We must embrace the truth that the very essence of a Sangha is harmony.  Members know each other and have sympathy and trust for each other.

As members of a Buddhist Sangha, we base our interactions on:

  • Humility
  • Mutual respect and goodwill for one another
  • Joy and humor
  • Patience and calmness
  • Clarity

We follow these rules:

  • Do not ask for too many things.
  • Remove all self-centered desires and attachments.
  • Do not argue.
  • Know when to be silent.
  • Follow meeting rules and do not be overbearing.
  • Maintain a balanced mind.
  • Be generous.
    • Offer your service.
    • Offer your ear.  Listen to others.
    • Offer a warm and welcoming look.
    • Offer your smile.
    • Offer kind words. 

When we accept the position of Buddhist leader, we constantly ask ourselves:

  • Do my choice of words and tone of voice foster harmonious relationships? Are my words kind and supportive or are they sarcastic, angry and intimidating?
  • What is my real motivation?   What am I trying to accomplish?
  • Does my behavior reflect sincere compassion for others?
  • Does my ego get in the way?
  • Do I follow the rules?
  • Am I overbearing?  Do I talk too much?  Do I repeat myself?
  • Am I patient?
  • Do I listen?
  • Do I treat others courteously?
  • Do I seek feedback about my behavior?

As Buddhist leaders, we strive to direct our verbal expressions and body language to expressions of appreciation.  We strive to be warm and caring people who build friendships through respectful and open interactions.   We strIve to work in teams.  We seldom go alone.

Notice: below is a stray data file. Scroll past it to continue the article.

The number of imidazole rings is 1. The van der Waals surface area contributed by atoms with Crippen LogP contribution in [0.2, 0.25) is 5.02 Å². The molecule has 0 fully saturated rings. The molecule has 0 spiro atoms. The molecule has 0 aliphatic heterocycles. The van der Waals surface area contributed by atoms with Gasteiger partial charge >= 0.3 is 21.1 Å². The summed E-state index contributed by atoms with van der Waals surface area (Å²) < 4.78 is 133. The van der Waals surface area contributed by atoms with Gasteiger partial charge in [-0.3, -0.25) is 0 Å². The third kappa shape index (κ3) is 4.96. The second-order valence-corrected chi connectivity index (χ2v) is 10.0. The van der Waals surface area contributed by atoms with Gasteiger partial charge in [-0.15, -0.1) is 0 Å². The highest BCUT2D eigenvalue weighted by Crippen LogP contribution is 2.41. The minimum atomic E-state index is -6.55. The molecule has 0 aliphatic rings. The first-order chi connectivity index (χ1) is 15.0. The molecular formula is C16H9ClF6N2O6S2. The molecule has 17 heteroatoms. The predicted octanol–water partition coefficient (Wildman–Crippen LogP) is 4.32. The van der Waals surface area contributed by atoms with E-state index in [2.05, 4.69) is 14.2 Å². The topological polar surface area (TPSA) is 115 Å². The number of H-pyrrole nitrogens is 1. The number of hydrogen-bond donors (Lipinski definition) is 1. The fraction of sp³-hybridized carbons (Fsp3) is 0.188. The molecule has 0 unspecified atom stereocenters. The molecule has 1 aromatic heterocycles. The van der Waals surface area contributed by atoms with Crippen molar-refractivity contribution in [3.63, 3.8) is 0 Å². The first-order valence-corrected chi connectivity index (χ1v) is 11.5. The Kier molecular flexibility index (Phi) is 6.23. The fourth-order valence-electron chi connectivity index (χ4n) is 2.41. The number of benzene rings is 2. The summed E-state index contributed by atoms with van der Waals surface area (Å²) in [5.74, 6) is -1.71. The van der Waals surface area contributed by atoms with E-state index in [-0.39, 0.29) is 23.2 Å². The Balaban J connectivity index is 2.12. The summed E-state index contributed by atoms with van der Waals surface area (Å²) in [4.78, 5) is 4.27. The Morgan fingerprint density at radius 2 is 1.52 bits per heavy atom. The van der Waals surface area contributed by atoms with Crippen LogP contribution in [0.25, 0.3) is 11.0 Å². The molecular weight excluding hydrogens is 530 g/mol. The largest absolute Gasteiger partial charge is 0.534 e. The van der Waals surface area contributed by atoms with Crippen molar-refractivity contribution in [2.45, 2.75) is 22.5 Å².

I will be the first to admit that such pious words as Humility, Mutual Respect and Goodwill  … and such lofty rules for a healthy Sangha and near impossible practices of Buddhist leaders are a waste of one’s breath if there are no  realistic steps to follow.  How then do bombu leaders actually go about shaping any of this into reality?  What are those specific actions can one realistically take to turn a community into a true Sangha with a generous and open spirit?

Before I offer you a bit of realism, I want to remind you that these specific actions I will now list should first be directed to your fellow temple leaders.  I say this because a healthy Sangha begins with a healthy leadership community.  If the community of leaders is healthy then the temple Sangha will be healthy.

So starting from today, here are four things you can actually do to fulfill your new purpose as a Buddhist Leader: